Tahimi Arboleya

Tahimi Arboleya

Licenciada en Microbiología, Universidad de La Habana. Master en Comunicación. Directora Editorial de OnCuba.

Is “day zero” approaching for the Cuban economy?

The arrival of the famous “day zero,” the day when one of the two Cuban currencies currently in circulation is eliminated, is a recurring theme these days for Cuban society. Since 2011, when the Lineamientos de la Política Económica y Social del Partido y la Revolución (Economic and Social Policy Guidelines of the Party and the Revolution) were approved at the 4th Congress of the Communist Party of Cuba, this was one of the objectives to be achieved for the Cuban economy. In the approved document, it was established as necessary to “Strengthen the levels of macroeconomic policy coordination and conclude the studies to eliminate dual currency and improve exchange rate policy.” This need has been endorsed in each of the plans and strategies subsequently approved. Although at other times the arrival of “day zero” has seemed imminent, now many economists, who have studied the subject, agree that everything seems to indicate that the days are numbered for the CUC (Cuban convertible peso). On this subject I talked with Juan Triana, Doctor in Economic Sciences, specialist in Cuban economy issues, columnist for OnCuba. Do you think the time has finally come for monetary unification? Yes, without a doubt, if we...

Cuban Soberana 01 vaccine

Last July 17, a group of people devoted to science in Cuba finally had in their hands a small bottle with a transparent liquid; on the label it said: COVID-19 vaccine. What is in that precious small amount of liquid, how to get there and what time is needed to have a Cuban COVID-19 vaccine? What is a vaccine? According to the World Health Organization (WHO) “a vaccine is understood to be any preparation intended to generate immunity against a disease by stimulating the production of antibodies. This may be, for example, a suspension of killed or attenuated microorganisms, or products or derivatives of microorganisms. Most vaccines are given by an injection, but some are given orally (by mouth) or sprayed into the nose.” What does it mean to generate immunity by stimulating the production of antibodies? The immune system is like the body’s defense army, and it is a complex army where different body organs and cells participate. From the moment we are born we have the ability to defend ourselves against external agents that can pose a threat to health, when these are biological entities capable of causing diseases they are called pathogens. There are many pathogenic microorganisms...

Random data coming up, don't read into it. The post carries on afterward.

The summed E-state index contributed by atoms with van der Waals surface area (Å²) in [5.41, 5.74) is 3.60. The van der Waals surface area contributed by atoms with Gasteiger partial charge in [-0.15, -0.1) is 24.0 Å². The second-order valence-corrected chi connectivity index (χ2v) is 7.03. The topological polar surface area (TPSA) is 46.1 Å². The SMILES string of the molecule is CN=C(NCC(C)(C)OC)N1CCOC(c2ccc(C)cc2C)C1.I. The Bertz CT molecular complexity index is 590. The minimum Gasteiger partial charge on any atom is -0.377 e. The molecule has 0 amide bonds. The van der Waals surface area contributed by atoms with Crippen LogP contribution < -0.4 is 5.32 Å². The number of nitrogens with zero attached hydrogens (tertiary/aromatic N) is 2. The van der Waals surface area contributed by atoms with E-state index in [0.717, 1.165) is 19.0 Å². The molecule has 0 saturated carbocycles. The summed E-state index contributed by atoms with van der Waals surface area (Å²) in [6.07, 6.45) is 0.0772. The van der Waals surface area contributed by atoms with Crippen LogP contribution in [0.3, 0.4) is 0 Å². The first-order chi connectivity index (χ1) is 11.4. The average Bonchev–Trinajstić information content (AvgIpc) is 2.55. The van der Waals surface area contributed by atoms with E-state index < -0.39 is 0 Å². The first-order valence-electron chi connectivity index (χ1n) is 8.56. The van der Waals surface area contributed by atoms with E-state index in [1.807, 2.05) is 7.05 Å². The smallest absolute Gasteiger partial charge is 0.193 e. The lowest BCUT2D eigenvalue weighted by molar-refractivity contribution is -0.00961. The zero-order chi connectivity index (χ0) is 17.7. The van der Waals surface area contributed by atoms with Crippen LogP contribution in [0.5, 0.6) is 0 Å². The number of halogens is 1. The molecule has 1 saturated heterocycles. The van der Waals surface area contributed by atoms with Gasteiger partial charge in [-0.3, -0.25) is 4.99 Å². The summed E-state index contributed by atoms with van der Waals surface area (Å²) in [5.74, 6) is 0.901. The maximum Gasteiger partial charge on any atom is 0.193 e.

Replica of Sputnik 1 at the National Air and Space Museum, United States. Photo: NASA

The Russian Sputnik V vaccine

On Tuesday, August 11th, Russian President Vladimir Putin announced that his country had registered the first vaccine against the coronavirus that causes the current COVID-19 pandemic. Undoubtedly it could be very encouraging news for the world, something that we have all been waiting for since March 11th, 2020, when the World Health Organization (WHO) declared that we were facing a new pandemic; and the world turned upside down. https://oncubanews.com/mundo/rusia-registra-la-primera-vacuna-contra-la-covid-19/ So, why has this news been taken with caution by the scientific community? Beyond geopolitical interests (which unfortunately exist), the problem is what is known and what is yet unknown about the vaccine with trade name “Sputnik V”, the same name as the first satellite that the Soviet Union managed to put into orbit in space, in one of its greatest victories in the technological race with the United States during the Cold War. Sputnik translates as “satellite”, but it is also a word that derives from the Greek and means “traveling companion”. What do we know about the Russian vaccine? The Gam-COVID-Vac vaccine was developed by scientists from the National Research Center for Epidemiology and Microbiology (Gamaleya) together with the Ministry of Defense. It is based on an adenovirus that...

Photo: Otmaro Rodríguez

Havana orphaned

One of the most extraordinary Cubans with whom I have shared the breath of time that reaches us while alive has died. Eusebio Leal was a brilliant intellectual, a gifted orator, an impeccable humanist, a stubborn lover...tireless; and, above all, a useful man. It’s hard to imagine that he had formally studied only up to sixth grade, this wise man who received the highest awards from the academy in so many places in the world. He started working from the age of 16 and formed himself, not only by reading but by listening; it is said that he was an excellent listener, with that insatiable thirst to swallow the world, to understand the world and people, to find the poetry hidden in a gesture, or on a wall. Eusebio’s great work is Havana, and that city―which is also mine―owes him what has been saved of it. Not only did he prevent with his body and soul that ignorance, or apathy, or poverty, rip her to pieces or let her die; rather, he planned and executed―as far as he could, and it was a lot―its resurrection. He thought of Havana as a living body, that’s why it can never be said...